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President Trump tells Prime Minister Abe he will raise abduction in summit with DPRK

All national dailies reported extensively in their Wednesday evening and Thursday morning editions on the first day of the two-day summit between President Trump and Prime Minister Abe at Mar-a-Lago on Tuesday. The two leaders held talks for the first 55 minutes only with their interpreters present and held an expanded meeting for an hour and ten minutes afterward with a small number of senior government officials from both sides in attendance. All of the papers wrote that Prime Minister Abe asked President Trump to raise the issue of Japanese nationals abducted by North Korea at his summit with North Korean leader Kim Jong Un, and the President accepted Abe’s request by reportedly saying that he will do his best for Japan. The papers also wrote that the two leaders agreed to maintain maximum pressure on Pyongyang to seek the complete, verifiable, and irreversible denuclearization of North Korea.

 

Mainichi wrote that although the two leaders apparently held in-depth discussions on their policy coordination toward the DPRK, neither Japan nor the United States have disclosed the details of the bilateral talks. The paper added, however, that according to a GOJ source, the President called on the prime minister to correct the trade imbalance between the two nations. Yomiuri and Mainichi wrote that according to a Japanese source accompanying the prime minister, President Trump expressed his intent to call on North Korea to relinquish its short- and mid-range missiles that pose a threat to Japan. Nikkei speculated that Prime Minister Abe attaches importance to cooperation with President Trump out of concern that Japan could be left out amid the rapidly changing international situation surrounding the DPRK, including the planned inter-Korean and U.S.-DPRK summits. Sankei wrote that the President’s statement to the prime minister that he will raise the abduction issue at his planned talks with Kim Jong Un is a major achievement for Abe. Nikkei wrote that although Abe is hoping to resolve the abduction issue in order to regain public support ahead of the LDP presidential election in September, he is running out of time.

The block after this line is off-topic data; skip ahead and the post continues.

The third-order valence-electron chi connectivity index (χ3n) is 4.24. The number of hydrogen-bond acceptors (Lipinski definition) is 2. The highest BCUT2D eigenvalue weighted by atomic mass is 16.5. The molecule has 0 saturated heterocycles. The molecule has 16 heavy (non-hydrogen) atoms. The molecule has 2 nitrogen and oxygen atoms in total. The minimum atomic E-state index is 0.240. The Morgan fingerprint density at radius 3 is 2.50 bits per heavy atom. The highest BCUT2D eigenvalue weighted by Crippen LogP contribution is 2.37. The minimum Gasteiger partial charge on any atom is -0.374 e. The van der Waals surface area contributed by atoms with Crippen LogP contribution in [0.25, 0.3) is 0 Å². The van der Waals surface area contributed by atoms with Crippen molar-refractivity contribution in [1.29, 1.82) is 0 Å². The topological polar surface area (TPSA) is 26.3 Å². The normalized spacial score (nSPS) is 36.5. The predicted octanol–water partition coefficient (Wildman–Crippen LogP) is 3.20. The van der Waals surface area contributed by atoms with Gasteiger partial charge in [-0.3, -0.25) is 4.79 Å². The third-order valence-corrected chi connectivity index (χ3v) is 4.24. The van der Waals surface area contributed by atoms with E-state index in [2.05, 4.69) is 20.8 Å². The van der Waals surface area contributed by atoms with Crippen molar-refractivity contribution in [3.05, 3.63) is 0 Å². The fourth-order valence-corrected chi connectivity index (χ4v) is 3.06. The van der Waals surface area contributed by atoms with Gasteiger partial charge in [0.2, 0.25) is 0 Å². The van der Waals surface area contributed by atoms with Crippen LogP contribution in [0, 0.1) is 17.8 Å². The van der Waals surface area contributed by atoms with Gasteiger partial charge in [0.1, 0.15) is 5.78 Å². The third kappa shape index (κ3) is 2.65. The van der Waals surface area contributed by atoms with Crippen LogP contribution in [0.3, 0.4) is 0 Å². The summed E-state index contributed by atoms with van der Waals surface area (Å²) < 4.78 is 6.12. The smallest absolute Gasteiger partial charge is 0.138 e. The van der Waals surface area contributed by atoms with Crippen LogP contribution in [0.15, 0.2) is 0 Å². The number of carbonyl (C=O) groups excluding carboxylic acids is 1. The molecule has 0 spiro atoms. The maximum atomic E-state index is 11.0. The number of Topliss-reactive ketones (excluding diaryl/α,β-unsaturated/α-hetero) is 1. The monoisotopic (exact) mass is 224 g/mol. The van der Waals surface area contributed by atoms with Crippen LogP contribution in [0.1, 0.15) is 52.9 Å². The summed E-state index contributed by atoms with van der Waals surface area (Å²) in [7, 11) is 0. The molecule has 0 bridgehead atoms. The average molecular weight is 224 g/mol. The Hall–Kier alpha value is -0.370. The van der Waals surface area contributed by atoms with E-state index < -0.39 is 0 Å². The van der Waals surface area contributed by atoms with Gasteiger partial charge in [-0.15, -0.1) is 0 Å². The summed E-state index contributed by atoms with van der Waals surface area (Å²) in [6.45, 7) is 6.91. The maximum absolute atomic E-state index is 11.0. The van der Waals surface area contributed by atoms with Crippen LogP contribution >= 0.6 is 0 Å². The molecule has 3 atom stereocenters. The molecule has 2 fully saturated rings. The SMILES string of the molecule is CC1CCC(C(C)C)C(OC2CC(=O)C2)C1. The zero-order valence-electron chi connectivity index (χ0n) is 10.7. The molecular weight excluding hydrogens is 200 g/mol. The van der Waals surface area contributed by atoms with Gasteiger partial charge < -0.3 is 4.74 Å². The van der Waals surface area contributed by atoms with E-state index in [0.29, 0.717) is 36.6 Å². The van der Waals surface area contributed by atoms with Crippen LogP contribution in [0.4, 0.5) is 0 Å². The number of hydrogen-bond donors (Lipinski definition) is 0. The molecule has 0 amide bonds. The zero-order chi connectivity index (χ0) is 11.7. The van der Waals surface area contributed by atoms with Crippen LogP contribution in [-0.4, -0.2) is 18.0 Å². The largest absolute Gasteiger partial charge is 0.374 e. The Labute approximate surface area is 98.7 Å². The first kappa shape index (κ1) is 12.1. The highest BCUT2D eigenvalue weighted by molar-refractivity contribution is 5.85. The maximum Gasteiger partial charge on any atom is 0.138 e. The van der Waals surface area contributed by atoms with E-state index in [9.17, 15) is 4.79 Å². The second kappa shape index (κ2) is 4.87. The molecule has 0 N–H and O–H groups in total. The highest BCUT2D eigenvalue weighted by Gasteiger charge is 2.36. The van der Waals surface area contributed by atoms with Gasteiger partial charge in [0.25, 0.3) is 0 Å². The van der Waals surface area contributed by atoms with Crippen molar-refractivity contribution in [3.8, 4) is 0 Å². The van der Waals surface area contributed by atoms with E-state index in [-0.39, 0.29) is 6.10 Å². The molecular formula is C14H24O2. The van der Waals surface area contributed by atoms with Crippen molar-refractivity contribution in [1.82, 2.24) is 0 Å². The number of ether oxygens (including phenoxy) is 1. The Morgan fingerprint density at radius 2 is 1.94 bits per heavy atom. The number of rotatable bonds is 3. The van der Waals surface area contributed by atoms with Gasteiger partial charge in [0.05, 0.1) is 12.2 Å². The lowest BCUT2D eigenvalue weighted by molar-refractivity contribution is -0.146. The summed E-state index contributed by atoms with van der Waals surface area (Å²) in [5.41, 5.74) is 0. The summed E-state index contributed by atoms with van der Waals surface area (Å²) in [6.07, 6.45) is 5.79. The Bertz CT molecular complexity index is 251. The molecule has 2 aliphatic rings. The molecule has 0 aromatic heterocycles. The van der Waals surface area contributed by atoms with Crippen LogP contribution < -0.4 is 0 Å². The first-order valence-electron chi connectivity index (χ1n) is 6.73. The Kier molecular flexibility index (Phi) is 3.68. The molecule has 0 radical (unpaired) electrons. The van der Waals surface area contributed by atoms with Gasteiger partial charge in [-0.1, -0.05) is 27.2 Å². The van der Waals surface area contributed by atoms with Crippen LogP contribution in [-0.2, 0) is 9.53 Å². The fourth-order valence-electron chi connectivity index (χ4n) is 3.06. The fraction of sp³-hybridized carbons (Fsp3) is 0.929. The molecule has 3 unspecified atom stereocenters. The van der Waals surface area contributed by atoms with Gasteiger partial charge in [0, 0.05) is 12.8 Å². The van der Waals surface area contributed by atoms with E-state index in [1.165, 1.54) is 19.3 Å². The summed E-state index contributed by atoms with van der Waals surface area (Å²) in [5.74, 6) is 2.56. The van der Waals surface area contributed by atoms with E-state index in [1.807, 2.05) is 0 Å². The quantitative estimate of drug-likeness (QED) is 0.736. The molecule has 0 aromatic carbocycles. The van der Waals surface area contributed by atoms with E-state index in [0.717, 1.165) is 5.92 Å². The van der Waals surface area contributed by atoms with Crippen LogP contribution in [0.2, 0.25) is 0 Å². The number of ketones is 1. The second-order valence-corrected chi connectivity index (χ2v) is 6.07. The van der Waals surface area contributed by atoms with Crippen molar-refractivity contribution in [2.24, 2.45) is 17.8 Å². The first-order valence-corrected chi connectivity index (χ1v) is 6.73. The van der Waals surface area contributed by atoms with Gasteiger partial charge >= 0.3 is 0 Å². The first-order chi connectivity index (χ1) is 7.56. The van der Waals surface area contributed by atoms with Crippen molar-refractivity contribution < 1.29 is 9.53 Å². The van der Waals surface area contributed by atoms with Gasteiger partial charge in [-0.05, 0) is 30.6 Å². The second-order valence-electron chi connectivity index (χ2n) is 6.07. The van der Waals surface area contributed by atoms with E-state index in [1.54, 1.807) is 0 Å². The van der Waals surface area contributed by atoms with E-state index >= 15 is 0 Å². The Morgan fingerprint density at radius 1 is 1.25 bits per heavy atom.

Mainichi wrote that the President reportedly stated in public remarks at the outset of his meeting with Abe that Japan is buying a tremendous amount of military equipment from the United States and the United States is buying a lot of cars and other products from Japan, but the two nations still have to talk further about trade and Prime Minister Abe understands that. The paper wrote that according to a Japanese briefing, the two leaders discussed economic issues at their talks.

 

Yomiuri and Nikkei wrote that the two leaders also discussed Syria and that the premier told the President that Japan supports the resolve of the United States, Britain, and France not to accept the proliferation and use of chemical weapons.

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